MICHELLE STARR


5 SEP 2019

After 14 years of staring at a dead star, astronomers have once again confirmed Einstein’s theory of general relativity. PSR J1906+0746, a pulsar 25,000 light-years away, slightly wobbles as it spins – an effect that could see its pulses disappear from our sky in less than a decade.

It’s called precession, a phenomenon predicted by general relativity that has only ever been observed in very few pulsars. The new findings could help us set a limit on the number of binary pulsars in the galaxy, in turn helping us figure out the expected rate of binary neutron star collisions. 

Pulsars are perhaps the most useful stars in the sky. They are rapidly spinning neutron stars with jets of bright radio waves emitting from their magnetic poles. As they spin, these beams can sweep past Earth, depending how the star is oriented: a bit like a lighthouse.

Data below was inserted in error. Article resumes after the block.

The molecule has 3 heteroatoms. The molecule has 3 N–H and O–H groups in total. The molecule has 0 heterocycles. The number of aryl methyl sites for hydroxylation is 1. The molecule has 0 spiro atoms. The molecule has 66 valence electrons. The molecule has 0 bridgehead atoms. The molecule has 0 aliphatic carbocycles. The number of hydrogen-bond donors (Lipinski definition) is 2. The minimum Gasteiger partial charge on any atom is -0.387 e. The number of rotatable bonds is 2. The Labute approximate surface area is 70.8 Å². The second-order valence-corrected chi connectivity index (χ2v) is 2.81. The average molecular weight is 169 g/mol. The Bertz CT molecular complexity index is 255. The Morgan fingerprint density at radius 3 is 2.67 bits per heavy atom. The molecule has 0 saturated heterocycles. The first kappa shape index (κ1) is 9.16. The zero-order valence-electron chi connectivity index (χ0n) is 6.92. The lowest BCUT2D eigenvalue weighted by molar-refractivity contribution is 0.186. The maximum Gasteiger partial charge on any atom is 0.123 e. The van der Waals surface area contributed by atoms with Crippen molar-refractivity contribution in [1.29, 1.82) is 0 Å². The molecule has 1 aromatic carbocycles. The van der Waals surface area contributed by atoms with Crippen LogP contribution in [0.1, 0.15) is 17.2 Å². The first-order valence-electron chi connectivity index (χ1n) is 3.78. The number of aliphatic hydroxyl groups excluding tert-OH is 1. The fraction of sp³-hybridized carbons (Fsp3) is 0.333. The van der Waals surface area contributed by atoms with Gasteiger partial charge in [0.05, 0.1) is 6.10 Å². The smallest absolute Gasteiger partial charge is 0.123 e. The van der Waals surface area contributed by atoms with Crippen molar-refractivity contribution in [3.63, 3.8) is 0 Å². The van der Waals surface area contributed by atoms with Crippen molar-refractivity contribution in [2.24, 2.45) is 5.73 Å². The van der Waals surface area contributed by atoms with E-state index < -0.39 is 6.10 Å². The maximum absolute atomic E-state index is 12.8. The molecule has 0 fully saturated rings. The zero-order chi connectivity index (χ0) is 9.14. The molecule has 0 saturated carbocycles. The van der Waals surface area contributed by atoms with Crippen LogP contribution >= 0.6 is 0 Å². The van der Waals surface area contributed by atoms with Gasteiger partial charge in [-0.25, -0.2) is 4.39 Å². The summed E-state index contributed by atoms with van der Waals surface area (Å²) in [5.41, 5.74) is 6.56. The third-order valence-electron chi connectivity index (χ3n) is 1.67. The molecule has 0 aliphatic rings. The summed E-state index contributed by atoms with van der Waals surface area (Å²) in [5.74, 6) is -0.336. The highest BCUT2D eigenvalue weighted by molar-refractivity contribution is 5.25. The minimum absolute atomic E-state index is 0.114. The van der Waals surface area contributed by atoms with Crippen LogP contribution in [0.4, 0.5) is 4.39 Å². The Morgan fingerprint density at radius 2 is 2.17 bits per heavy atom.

They’re also incredibly precise, with rotations that can be predicted up to millisecond scales. These so-called millisecond pulsars can keep such precise time that they could guide future space navigation.

But even the majority of pulsars – ones that don’t have that millisecond level of precision – are still useful, particularly for tests of general relativity. That’s because, according to general relativity, pulsars in binary systems should have a slight axial wobble (think of a slowing-down spinnin

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